What has four wheels and flies? The dream of a roadable airplane continues.
- By John Grossman
- Air & Space magazine, January 1996
The flight instructions went something like this: "It's easy. It practically flies itself. I'll tell you what to do as we go along."
In the summer of 1959, Moulton Taylor, with a little time on his hands and the zeal of a missionary, was seeking another convert. He'd given his student, a recent high school graduate named Ed Sweeney, the use of his Longview, Washington sod runway to fly radio-controlled model aircraft.
But this was no model. Nor was the four-wheel vehicle Sweeney steered down the runway strictly an airplane. Had Taylor stripped the craft of its wings and tail section, Sweeney could have signalled a couple of turns and driven into town, as Taylor sometimes did, on a head-turning jaunt to the grocery store.
With Taylor at his side, Sweeney left the ground at about 55 mph. "Okay, we're high enough," said Taylor. "Let's make a turn." Sweeney dialed the steering wheel and the Aerocar quickly responded. The landing was equally smooth. "Just drive it down the runway," said Taylor, "and when you're ready to stop, simply step on the brake." Sweeney enjoyed his brief drive in the sky, but his encounter with the Aerocar was not love at first flight. "It didn't mean all that much to me at the time," he admits. It would later.
Aviation historians consign the flying automobile to the oddity hangar, a niche reserved for the Spruce Goose, the autogiro, and other noble though quirky experiments. But if a flying car has yet to attain success, the idea of one is still very much alive. Last December NASA's Langley Research Center in Virginia published a collection of papers on such topics as "The Advanced Personal Fixed-Wing Converticar," stating in an introduction that the advanced personal aircraft "may be right for the dawning of the new century."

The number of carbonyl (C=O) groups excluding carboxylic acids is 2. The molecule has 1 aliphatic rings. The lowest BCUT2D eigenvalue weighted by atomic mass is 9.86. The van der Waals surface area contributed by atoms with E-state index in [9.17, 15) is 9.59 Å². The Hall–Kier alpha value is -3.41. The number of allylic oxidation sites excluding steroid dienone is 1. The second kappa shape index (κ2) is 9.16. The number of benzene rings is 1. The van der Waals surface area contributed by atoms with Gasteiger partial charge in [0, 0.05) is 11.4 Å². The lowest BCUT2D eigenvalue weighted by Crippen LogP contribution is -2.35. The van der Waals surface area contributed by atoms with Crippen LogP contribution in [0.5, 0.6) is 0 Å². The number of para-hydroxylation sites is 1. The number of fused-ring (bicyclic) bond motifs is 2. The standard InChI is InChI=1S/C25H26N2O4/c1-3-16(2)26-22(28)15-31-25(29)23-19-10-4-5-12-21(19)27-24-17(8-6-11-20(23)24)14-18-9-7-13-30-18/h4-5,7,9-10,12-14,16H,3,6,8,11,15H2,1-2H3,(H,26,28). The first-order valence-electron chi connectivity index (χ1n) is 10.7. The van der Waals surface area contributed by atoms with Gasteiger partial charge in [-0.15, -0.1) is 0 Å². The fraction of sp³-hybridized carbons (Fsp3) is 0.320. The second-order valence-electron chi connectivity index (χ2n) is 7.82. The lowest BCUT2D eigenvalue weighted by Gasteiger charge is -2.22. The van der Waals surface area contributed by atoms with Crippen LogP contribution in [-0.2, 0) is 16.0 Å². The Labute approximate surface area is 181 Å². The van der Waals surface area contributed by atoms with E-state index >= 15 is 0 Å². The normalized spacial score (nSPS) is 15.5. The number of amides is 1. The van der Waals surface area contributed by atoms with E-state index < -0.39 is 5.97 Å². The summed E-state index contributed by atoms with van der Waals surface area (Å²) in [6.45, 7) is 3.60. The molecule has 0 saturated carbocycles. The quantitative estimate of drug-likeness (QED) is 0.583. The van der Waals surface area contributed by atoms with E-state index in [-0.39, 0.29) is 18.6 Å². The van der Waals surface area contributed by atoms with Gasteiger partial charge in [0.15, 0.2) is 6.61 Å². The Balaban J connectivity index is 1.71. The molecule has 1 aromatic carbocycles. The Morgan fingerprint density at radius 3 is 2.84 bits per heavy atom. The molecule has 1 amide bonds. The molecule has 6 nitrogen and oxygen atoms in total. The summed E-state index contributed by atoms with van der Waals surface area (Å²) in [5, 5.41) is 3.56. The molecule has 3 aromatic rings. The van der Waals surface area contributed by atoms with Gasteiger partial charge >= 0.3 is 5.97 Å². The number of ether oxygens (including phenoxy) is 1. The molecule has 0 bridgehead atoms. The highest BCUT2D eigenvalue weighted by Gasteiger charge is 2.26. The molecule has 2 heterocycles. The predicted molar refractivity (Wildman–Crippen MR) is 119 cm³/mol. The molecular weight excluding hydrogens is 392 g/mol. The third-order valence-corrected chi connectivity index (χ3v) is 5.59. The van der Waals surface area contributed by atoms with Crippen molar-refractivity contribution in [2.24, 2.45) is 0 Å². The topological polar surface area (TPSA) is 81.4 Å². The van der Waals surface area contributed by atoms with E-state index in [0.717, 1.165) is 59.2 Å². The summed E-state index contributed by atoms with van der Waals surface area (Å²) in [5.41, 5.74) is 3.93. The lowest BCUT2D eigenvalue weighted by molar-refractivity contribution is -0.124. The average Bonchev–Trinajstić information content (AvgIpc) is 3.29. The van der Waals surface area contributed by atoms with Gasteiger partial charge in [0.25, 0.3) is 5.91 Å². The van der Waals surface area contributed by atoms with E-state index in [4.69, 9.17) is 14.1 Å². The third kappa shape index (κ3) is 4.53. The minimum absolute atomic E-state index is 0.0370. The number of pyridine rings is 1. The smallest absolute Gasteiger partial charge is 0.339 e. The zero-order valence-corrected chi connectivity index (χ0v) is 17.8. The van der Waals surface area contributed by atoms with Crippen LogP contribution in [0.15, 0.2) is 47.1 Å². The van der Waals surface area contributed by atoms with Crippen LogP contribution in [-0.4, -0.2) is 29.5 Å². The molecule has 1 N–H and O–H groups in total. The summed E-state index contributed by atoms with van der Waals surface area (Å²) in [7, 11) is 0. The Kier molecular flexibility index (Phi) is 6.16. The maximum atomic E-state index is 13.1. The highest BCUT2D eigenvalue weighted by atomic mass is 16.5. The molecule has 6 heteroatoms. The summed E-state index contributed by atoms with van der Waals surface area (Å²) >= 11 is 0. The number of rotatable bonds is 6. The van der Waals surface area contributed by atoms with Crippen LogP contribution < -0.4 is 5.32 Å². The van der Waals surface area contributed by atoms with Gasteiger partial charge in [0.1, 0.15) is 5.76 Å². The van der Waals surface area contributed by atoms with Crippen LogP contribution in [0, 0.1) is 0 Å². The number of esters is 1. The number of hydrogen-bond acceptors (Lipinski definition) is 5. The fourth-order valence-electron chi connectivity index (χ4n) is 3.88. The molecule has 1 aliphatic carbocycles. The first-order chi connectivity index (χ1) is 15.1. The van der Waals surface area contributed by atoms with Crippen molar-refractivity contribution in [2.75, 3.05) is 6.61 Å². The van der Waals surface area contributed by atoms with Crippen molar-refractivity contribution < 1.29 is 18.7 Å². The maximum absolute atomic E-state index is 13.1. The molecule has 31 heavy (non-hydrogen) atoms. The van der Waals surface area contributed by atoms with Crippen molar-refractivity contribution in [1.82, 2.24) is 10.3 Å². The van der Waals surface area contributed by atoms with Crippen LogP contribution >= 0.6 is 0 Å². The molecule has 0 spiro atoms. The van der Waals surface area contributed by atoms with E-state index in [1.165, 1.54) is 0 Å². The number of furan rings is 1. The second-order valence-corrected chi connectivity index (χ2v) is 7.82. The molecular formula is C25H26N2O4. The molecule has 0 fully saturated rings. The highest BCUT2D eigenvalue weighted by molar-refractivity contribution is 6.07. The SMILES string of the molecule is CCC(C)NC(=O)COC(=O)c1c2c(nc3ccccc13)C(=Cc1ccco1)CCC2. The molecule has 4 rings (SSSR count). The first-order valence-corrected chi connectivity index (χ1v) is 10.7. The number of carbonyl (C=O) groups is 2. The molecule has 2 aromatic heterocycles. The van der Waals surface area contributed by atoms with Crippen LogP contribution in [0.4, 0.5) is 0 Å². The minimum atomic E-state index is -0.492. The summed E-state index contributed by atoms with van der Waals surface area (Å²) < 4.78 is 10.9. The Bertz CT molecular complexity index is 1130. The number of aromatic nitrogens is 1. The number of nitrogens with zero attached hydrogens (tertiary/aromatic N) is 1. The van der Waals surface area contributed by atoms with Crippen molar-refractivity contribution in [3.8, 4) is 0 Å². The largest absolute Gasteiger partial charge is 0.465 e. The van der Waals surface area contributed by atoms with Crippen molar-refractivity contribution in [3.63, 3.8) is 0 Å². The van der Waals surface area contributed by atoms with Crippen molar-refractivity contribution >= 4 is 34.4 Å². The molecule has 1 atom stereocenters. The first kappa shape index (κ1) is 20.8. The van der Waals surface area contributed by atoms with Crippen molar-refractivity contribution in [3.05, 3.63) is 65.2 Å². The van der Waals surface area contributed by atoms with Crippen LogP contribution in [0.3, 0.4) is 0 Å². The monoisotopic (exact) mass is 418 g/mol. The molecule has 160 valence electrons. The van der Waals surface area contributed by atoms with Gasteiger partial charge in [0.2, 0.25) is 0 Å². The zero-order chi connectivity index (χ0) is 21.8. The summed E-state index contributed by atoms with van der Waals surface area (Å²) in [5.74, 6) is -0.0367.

"I see a real resurgence of interest," says Palmer Stiles, whose book From Wheels to Wings provides a patent-by-patent history of the flying automobile, or "roadable" aircraft. Of 76 patents granted between 1918 and 1993, 10 bear dates of 1989 and later. And, as Stiles knows, you don't need a patent to sketch designs or build models or sweat over a breakthrough concept in a garage. Stiles' own design, pursued as an ongoing student project at the Florida Institute of Technology in Melbourne, where he is an assistant professor of mechanical engineering, proposes pivoting canard and main wings that overlap the car body for ground travel. Stiles calls it the CaRnard. Other enthusiasts, in the tradition of an earlier generation of roadable designs (see "To Build a Better Mousetrap," below) like the Curtiss Autoplane, the Waterman Arrowbile, the Fulton Airphibian, and Molt Taylor's Aerocar, have staked their claim to an ever shrinking realm of hybrid names: Aircar, AviAuto, Sky Car, even Roadrunner.
All have turned up in the pages of Roadable Aircraft, a three-year-old publication mailed sporadically from the Edmonds, Washington home of design engineer Ron Borovec. Borovec serves as an information clearinghouse, cheerleader, and sounding board for those bitten by the flying car bug. "It's myself and a staff of zero," he says. Like Stiles, Borovec detects an updraft of interest in this long-dreamed-of advance in transportation--a variation of the helicopter in every garage. In the last year, subscriptions have climbed to 350, and attendance at his roadable aircraft forums at the annual Oshkosh, Wisconsin fly-in has grown apace.
The need for such a dual-purpose vehicle looms greater than ever. Not only are roadways more congested with each passing year, but the airlines' hub-and-spoke system has, over many mid-length routes, actually increased travel times. But that's only part of what inspires flying car designers. As Chuck Berry sang in his 1956 recording "You Can't Catch Me," the ability to transform a car into a plane is liberating--freedom at the push of a button: